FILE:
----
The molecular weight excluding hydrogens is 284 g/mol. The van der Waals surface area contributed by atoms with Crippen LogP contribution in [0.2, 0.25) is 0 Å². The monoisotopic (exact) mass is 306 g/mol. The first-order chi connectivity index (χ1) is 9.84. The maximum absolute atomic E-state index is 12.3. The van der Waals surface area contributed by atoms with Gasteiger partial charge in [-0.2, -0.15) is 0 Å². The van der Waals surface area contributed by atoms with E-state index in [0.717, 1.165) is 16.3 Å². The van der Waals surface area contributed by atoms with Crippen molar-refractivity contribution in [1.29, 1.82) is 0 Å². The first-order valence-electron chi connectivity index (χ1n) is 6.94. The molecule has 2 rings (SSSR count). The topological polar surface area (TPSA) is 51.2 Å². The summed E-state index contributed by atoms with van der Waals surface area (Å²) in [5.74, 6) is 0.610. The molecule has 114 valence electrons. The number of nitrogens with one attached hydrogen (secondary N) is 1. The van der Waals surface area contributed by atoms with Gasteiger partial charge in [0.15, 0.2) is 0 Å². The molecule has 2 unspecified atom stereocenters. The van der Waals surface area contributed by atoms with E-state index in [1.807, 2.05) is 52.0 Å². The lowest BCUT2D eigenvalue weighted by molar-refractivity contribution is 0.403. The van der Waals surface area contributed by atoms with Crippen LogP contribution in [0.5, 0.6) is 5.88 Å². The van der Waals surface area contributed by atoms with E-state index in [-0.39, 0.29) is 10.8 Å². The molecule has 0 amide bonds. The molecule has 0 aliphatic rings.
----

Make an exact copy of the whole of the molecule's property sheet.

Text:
The molecular weight excluding hydrogens is 284 g/mol. The van der Waals surface area contributed by atoms with Crippen LogP contribution in [0.2, 0.25) is 0 Å². The monoisotopic (exact) mass is 306 g/mol. The first-order chi connectivity index (χ1) is 9.84. The maximum absolute atomic E-state index is 12.3. The van der Waals surface area contributed by atoms with Gasteiger partial charge in [-0.2, -0.15) is 0 Å². The van der Waals surface area contributed by atoms with E-state index in [0.717, 1.165) is 16.3 Å². The van der Waals surface area contributed by atoms with Crippen molar-refractivity contribution in [1.29, 1.82) is 0 Å². The first-order valence-electron chi connectivity index (χ1n) is 6.94. The molecule has 2 rings (SSSR count). The topological polar surface area (TPSA) is 51.2 Å². The summed E-state index contributed by atoms with van der Waals surface area (Å²) in [5.74, 6) is 0.610. The molecule has 114 valence electrons. The number of nitrogens with one attached hydrogen (secondary N) is 1. The van der Waals surface area contributed by atoms with Gasteiger partial charge in [0.15, 0.2) is 0 Å². The molecule has 2 unspecified atom stereocenters. The van der Waals surface area contributed by atoms with E-state index in [1.807, 2.05) is 52.0 Å². The lowest BCUT2D eigenvalue weighted by molar-refractivity contribution is 0.403. The van der Waals surface area contributed by atoms with Crippen LogP contribution in [0.5, 0.6) is 5.88 Å². The van der Waals surface area contributed by atoms with E-state index in [-0.39, 0.29) is 10.8 Å². The molecule has 0 amide bonds. The molecule has 0 aliphatic rings.